We are a learning organization committed to contributing to a body of evidence for government and policymakers that details relevant, cost effective and scalable models for teacher effectiveness and parent and community engagement in local language literacy in an African context.
Summaries of Research Findings:
We often partner with the Ichuli Institute, which also has an office in Lira.
Additional links to research featuring Mango Tree:
Articles and Web
UNICEF Report: The impact of language policy and practice on children's learning: Evidence from Eastern and Southern Africa 2017, page four
Making the Grade: The Sensitivity of Education Program Effectiveness to Input Choices and Outcome Measures
This paper demonstrates the acute sensitivity of education program effectiveness to the choices of inputs and outcome measures, using a randomized evaluation of a mother-tongue literacy program. The program raises reading scores by 0.64SDs and writing scores by 0.45SDs...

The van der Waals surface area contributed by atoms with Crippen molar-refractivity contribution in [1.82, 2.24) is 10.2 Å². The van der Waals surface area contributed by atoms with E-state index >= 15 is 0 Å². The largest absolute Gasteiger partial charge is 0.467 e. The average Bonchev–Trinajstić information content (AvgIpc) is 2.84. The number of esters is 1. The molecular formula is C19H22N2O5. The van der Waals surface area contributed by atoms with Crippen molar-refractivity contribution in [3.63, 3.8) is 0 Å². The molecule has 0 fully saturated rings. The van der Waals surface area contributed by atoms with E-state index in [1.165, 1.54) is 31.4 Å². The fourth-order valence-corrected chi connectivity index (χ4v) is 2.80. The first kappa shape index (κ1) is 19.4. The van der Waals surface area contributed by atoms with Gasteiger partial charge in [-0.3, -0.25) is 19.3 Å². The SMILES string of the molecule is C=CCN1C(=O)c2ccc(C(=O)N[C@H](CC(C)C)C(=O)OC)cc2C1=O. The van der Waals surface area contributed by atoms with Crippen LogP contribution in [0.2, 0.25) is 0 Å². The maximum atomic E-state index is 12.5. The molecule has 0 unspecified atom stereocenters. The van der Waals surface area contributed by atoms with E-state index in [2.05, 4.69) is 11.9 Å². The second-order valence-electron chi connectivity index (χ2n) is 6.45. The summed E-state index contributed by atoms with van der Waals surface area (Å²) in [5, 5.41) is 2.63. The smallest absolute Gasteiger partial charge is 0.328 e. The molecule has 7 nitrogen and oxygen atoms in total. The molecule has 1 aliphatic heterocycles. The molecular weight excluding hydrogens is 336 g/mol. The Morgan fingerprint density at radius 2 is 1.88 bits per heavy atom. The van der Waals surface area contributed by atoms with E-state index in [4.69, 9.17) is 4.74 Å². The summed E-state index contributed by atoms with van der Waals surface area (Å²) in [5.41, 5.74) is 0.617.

Abstract: Teaching quality is known to be critical for students’ education and life prospects in developed countries. However, little is known about how teacher quality affects student learning in Africa. This paper presents the first estimates of teacher value-added from an African country, using data from a school-based RCT in northern Uganda...
Successful Teachers, Successful Students: Recruiting and Supporting Society's Most Crucial Profession
Teachers are crucial to the learning process. Every year, we get new evidence from a new country on how much value an effective teacher adds. This is one area where evidence lines up with intuition: Even without a bunch of value added measures, most of us would readily admit that without good teachers, we wouldn't be where we are today...
Even after spending five to six years sitting in a classroom almost every day for anywhere between four to seven hours, a significant share of students in low- and middle-income countries are still not able to read, write, or do basic arithmetic. What explains this "learning crisis?" A growing body of evidence suggests that poor teaching practices and little to no learning inside the classroom are the main culprits. As such, the learning crisis reflects a teaching crisis...